Now I’ve read my Gandhi and while I’ve always found his writing incredibly coherent and often inspired, I haven’t necessarily thought of it as lyrical. I realise now that this is because I had not known where to look.
At what point are you morally permitted to refuse to rescue distant strangers? How much must you give over the course of your life? Theron Pummer explores these extremely difficult questions.
What does “SM” stand for in the context of Leonardo da Vinci? Our visual engagement with the painting has been skewed by fictionalised stories, lurid journalism, and attributional vitriol. For me, SM now stands for “Sensationalised Mess.” How the painting actually works as a devotional image, what it means, and how it embodies Leonardo’s science and art have become lost.
At OUP, we are the largest university press publisher of SHAPE disciplines. Back in 2021, we joined the SHAPE initiative along with the British Academy, LSE, the Arts Council, and other key partners to show our support and advocacy for these vitally important areas of research and scholarship.
Adrastos Omissi argues that the collapse of the West Roman Empire in the fifth century AD was caused not, primarily, by invasions of external “barbarians” from Germanic Europe, but was rather a product of the endemic civil wars that sprang up in the Roman Empire from the third century AD onwards.
Travel back in time to Ancient Egypt and explore pyramids with hidden burial chambers, colossal royal statue, miniscule gold jewelry, and much more.
For good reasons, tantra often stands at the center of debates about cultural appropriation and the commodification of religious practices. Through nineteenth-century orientalist studies and missionary polemics, it became associated with sexual licentiousness and abhorrent rituals before it was refashioned as a way to sexual liberation and individual freedom.
Some of the most acclaimed films to come out of the horror mini-boom of the past decade mix history and horror in disconcerting ways. Of course, these are not the first scary movies or stories do this. But when, and how, did horror first get historical?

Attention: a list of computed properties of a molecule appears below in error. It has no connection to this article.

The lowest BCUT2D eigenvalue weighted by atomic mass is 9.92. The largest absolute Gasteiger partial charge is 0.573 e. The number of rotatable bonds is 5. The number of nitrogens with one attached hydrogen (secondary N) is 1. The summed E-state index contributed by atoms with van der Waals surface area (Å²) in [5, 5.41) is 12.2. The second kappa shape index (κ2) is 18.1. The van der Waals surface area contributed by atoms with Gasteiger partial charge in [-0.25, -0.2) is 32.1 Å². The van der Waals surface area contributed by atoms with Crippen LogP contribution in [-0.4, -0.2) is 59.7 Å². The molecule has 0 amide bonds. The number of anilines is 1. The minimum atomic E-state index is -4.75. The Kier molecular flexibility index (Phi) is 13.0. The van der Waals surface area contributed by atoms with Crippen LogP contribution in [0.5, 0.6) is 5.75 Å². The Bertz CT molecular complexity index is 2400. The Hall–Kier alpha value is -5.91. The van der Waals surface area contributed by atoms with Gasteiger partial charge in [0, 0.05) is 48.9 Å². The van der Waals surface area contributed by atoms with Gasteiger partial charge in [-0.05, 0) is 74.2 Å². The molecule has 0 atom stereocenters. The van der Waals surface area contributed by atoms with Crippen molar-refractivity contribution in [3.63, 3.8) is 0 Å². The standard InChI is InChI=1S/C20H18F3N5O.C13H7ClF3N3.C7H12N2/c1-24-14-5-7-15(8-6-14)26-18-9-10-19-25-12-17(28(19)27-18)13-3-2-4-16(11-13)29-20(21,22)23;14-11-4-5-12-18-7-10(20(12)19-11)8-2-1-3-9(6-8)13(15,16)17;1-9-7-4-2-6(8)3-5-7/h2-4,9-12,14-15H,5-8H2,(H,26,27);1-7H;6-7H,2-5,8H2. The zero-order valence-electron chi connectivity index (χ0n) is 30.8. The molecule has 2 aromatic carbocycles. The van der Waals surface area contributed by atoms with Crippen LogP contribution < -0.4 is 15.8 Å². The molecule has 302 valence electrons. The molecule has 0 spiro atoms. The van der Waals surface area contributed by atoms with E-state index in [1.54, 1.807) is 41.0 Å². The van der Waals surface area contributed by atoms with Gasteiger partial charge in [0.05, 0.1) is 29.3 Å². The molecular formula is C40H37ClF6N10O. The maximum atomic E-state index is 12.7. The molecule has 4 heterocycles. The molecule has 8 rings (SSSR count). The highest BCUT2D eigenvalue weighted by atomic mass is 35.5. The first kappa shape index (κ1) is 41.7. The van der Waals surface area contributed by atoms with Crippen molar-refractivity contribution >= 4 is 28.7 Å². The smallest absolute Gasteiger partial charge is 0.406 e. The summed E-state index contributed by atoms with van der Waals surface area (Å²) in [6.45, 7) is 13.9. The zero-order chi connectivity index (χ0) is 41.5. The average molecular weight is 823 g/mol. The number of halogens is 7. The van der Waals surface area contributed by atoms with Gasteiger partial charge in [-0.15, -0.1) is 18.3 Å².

The first challenge that confronts researching LGBTQ+ Victorians in the archives is the question: where to look? Simon Joyce explores how to access more accurate, reliable information about LGBTQ+ Victorians.
Throughout Europe reaction to the March on Rome was, inevitably, mixed, with some appalled by the violence and the total disregard the fascists showed for parliamentary politics, while others—such as those among British conservative opinion—thought that the fascist government would bring much-needed “order” to what they condescendingly saw as typically Mediterranean chaos. Many right-wing European politicians looked on Mussolini and to his mode of achieving power with admiration. One man in particular was greatly impressed by the March on Rome and even hoped to emulate it. This was Adolf Hitler.
As a not-for-profit university press which publishes over 75% of its journals on behalf of scholarly societies and other organisations, OUP is committed to a transparent approach to OA. The transition to OA can appear opaque, steeped in jargon and complexity, and we see a major part of our role in the move to OA as being as open and clear as possible.
On November 1, 1922 Egyptologist Howard Carter and his team of excavators began digging in a previously undisturbed plot of land in the Valley of the Kings. For decades, archaeologists had searched for the tomb of the Pharaoh Tutankhamun with no success, and that November was to be Carter’s final attempt to locate the lost treasures. What Carter ultimately discovered—the iconic sarcophagus, the mummy that inspired whispers of a curse, and the thousands of precious artifacts—would shape Egyptian politics, the field of archaeology, and how museums honor the past for years to come.
The last two years have proved the restaurant business is nothing if not adaptable. In my residential London neighbourhood, a popular Indian restaurant quickly moved to take-away meals once the first wave of the pandemic hit, a pattern many other businesses followed in a fight for survival. Theirs is a small-scale, family operation; factors that […]
George Orwell served for five years in the 1920s as an officer in the Imperial Police in Burma, at that time part of the British Raj. He was to write about the Empire as an unjustifiable despotism. Mahatma Gandhi did more than anyone else to bring about the independence of India and Pakistan in 1947, the first step in the dismantling of the Empire. Orwell should have seen Gandhi as a comrade in arms, a fellow anti-imperialist, even a hero. Instead he speaks of Gandhi with suspicion, hostility, irritation, and ” sort of aesthetic distaste.” Why?
Where do we go to mourn the dead? A graveyard? A photograph album? A Facebook page? The very intangibility of death makes us yearn for a physical space to locate grief—a space we might return to. For many Victorians, mourning took place in notebooks. This was certainly the case for the future poet laureate, Alfred Tennyson.
To help put you in the apt mood for Halloween this year, we have created a quiz to test your knowledge on some of Oxford World’s Classics scariest tales. Are you up for the challenge?